Sunday, September 10, 2006

Tofu Stir-Fry

I made a pretty decent stir-fry today. I started with a Weight Watchers recipe for Vegetable Fried Rice, but modified it a lot. Here are the ingredients:
ingredients all laid out for cooking
1 block of extra-firm tofu
1 bunch of bok choy (leaves & stems separated)
1 onion
1 red bell pepper
2 1/2 cups brown rice
1 1/2 tsp minced fresh ginger (first time I ever worked with that!)
1 T canola oil
2 t sesame oil
1 1/2 T soy sauce
2 small eggs

After heating the oil, I put in the red pepper and bok choy stems and cooked those a bit. I added the onions and tofu, meanwhile scrambling the eggs in another pan. When the onions were mostly done, I added the rice, ginger, bok choy leaves, and soy sauce. Once the bok choy leaves were wilted, I added the scrambled eggs and mixed everything up. Here is how it looked:

tofu stir-fry
I divided this into five portions for lunches. I had one portion right away. It's pretty good - kind of mild, and the ginger is pretty noticeable. I've never worked with bok choy before, and the leaves turned out a little bitter for my taste, but still edible. The stalks came out really good. (I've had them in Chinese food before, of course, but cooking something yourself is different in terms of appreciating its qualities.)


Tam's momm said...

Looks good!
If I move to Denver will you make that for me without the eggs?

Tam said...


sally said...

Ginger and bok choy are both fairly overwhelming flavors, in my experience. I use them, but I'm not sure how much I actually like them (in stir-fry, I mean; ginger is delish in baking), which suddenly strikes me as strange. Garlic might help balance the flavor of the ginger. I'm not sure what can be done about the peppery bitterness of the bok choy (and I love pepper).

I'm guessing you're trying to keep the sodium levels halfway reasonable, so this may not work for you at all, but I often end up using a bottled sauce at the table for extra flavor when a recipe like this turns out too mild (and WW Chinese-type recipes are always too mild IMO; they seem to think soy sauce is a real "sauce" on its own; I would think adding some hoisin, fish, or oyster sauce would give it more depth) - I like the House of Tsang Schezuan Spicy Stir fry Sauce quite a bit. Yes, I'm sure using a bottled sauce is a COMPLETELY novel concept for you. (Hey, I'm just doing my part to spread the gospel of the House of Tsang. Next, I will be spam-faxing businesses all over America with a "Hey Jenny, this is the wonderful stir fry sauce I was telling you about!" message atop a page showing the details of this sauce from God.)

As you can see, I bring a lot of Chinese(-inspired) cooking credibility to this discussion. ;)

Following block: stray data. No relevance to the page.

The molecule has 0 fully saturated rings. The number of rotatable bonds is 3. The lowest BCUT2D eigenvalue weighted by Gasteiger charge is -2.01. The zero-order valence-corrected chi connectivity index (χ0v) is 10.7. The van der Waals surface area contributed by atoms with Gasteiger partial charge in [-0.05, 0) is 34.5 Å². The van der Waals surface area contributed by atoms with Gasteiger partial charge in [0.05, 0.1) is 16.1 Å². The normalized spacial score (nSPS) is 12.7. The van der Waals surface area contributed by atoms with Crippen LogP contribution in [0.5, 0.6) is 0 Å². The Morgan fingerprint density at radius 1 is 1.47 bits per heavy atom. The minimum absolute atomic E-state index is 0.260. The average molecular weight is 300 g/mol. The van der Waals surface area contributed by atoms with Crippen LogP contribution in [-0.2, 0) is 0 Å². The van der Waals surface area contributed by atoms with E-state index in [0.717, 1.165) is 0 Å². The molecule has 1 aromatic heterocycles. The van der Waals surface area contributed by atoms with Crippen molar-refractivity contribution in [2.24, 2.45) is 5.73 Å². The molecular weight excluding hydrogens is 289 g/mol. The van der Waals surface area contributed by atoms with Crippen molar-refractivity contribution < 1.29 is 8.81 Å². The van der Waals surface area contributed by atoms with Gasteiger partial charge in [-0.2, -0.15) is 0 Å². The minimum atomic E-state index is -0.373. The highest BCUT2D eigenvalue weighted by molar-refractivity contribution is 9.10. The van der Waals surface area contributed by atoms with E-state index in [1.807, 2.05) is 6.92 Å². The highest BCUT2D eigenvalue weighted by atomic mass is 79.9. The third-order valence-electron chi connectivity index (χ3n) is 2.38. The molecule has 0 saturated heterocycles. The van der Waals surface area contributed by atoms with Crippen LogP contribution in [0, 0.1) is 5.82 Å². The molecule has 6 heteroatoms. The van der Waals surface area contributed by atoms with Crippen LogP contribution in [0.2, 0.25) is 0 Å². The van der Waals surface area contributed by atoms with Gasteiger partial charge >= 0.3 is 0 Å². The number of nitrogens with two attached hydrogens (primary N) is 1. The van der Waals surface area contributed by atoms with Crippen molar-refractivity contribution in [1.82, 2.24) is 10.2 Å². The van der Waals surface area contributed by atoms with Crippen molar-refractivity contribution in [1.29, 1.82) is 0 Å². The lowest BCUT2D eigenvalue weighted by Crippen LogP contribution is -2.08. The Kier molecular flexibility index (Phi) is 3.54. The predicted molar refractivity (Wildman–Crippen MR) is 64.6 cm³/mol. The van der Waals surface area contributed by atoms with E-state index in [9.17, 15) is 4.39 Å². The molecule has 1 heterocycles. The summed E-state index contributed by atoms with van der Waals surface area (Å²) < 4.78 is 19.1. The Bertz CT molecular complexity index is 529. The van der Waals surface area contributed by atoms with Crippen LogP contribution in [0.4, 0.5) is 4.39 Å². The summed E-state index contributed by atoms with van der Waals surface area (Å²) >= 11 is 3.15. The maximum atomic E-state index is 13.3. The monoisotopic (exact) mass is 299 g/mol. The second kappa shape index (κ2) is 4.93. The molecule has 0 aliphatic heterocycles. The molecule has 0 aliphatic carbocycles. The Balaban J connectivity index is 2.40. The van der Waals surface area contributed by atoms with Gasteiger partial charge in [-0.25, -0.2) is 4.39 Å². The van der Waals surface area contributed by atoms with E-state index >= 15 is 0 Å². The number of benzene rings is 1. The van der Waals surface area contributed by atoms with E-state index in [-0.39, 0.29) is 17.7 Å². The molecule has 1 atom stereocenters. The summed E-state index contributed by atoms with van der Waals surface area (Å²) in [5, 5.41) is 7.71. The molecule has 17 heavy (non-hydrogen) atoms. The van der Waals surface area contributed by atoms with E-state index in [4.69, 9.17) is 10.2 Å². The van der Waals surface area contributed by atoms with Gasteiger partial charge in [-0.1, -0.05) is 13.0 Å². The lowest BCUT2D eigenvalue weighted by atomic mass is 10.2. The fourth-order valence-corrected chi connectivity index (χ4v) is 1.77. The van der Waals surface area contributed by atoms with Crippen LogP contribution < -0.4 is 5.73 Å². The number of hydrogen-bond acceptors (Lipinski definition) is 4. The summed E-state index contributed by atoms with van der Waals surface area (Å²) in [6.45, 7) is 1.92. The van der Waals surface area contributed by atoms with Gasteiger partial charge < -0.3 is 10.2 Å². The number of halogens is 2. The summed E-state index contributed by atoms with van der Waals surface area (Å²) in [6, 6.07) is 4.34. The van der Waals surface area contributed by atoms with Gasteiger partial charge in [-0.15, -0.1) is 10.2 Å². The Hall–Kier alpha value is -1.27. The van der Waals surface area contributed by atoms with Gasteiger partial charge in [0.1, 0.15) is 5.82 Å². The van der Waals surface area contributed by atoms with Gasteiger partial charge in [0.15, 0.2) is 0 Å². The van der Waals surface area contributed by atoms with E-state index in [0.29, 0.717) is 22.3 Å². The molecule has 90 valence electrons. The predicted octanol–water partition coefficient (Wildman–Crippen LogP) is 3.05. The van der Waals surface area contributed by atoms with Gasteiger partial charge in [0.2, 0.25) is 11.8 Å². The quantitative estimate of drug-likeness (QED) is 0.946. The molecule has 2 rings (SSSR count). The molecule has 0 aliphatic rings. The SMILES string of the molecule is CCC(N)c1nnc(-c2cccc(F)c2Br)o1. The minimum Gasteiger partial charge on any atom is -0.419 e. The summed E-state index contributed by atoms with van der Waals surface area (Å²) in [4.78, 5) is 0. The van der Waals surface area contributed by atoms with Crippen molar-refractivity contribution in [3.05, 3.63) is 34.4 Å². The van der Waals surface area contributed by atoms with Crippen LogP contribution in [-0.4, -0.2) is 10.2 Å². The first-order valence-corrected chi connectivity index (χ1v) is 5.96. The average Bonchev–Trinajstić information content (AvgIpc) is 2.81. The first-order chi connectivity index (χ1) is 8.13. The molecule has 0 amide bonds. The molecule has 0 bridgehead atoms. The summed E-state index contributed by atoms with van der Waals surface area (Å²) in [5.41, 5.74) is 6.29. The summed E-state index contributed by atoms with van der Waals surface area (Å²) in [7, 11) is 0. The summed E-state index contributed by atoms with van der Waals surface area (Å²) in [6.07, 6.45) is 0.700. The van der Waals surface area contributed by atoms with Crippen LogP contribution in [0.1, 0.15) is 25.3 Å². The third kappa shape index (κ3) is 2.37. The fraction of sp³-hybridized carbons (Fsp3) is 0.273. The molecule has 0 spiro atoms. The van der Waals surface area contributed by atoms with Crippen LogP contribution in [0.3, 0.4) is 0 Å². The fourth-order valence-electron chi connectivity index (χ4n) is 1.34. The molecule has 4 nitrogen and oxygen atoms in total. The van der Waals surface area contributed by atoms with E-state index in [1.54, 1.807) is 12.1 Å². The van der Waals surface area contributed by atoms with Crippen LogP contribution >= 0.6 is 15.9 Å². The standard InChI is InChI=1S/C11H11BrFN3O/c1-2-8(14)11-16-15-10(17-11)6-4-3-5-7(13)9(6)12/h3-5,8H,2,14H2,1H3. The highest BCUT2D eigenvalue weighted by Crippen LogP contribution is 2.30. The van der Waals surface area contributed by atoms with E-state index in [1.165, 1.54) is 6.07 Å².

sally said...

By the way, nice mise en place photo (though the Cooking Show Gods and Martha Stewart would probably disdain the fact that you left your onion on the chopping board). Do you usually prep this way or is it just for quick stuff like stir fry? I have to fight my inner Extra-Dish-Use-Hating-Demons (which is silly, since I don't even do the dishes - I have elves for that) when I want to do that kind of prep. Looking at my chopping board, a person might think I was attempting to break a world record for how many disparate ingredients are sitting in poorly-maintained clumps on it. (A record I could never win because I do have the good sense to use separate boards for meat and veg.)

Tam said...

I normally know what I'm doing when I cook something, so I am cutting things up as needed. (Also, I don't usually cut up a lot of stuff. I buy pre-cut vegetables and bagged spinach, for instance.) But this time I wasn't sure exactly what to do, so I cut up everything ahead of time, and then I had no choice but to put things in bowls.

Mosch does the dishes at our place, and has made it clear on numerous occasions that he doesn't mind extra dishes for stuff like this, so it's OK, I guess. Of course, basically you just have to put the bowls in the dishwasher - no hand-washing necessary if you have a good dishwasher, and even a crappy dishwasher can probably handle a Corel bowl that had nothing more than chopped red pepper sitting in it, you know?

I really do love the bok choy stalks, though they don't have a strong flavor. The leaves are kind of like spinach or any other kind of dark green leaf, but a bit more bitter than spinach. Overall the dish is okay, though.

I'm usually disappointed with the bottled sauces, not because I can make better sauces on my own, but just...I don't know. I don't tend to cook with a ton of seasoning even though I like things spicy.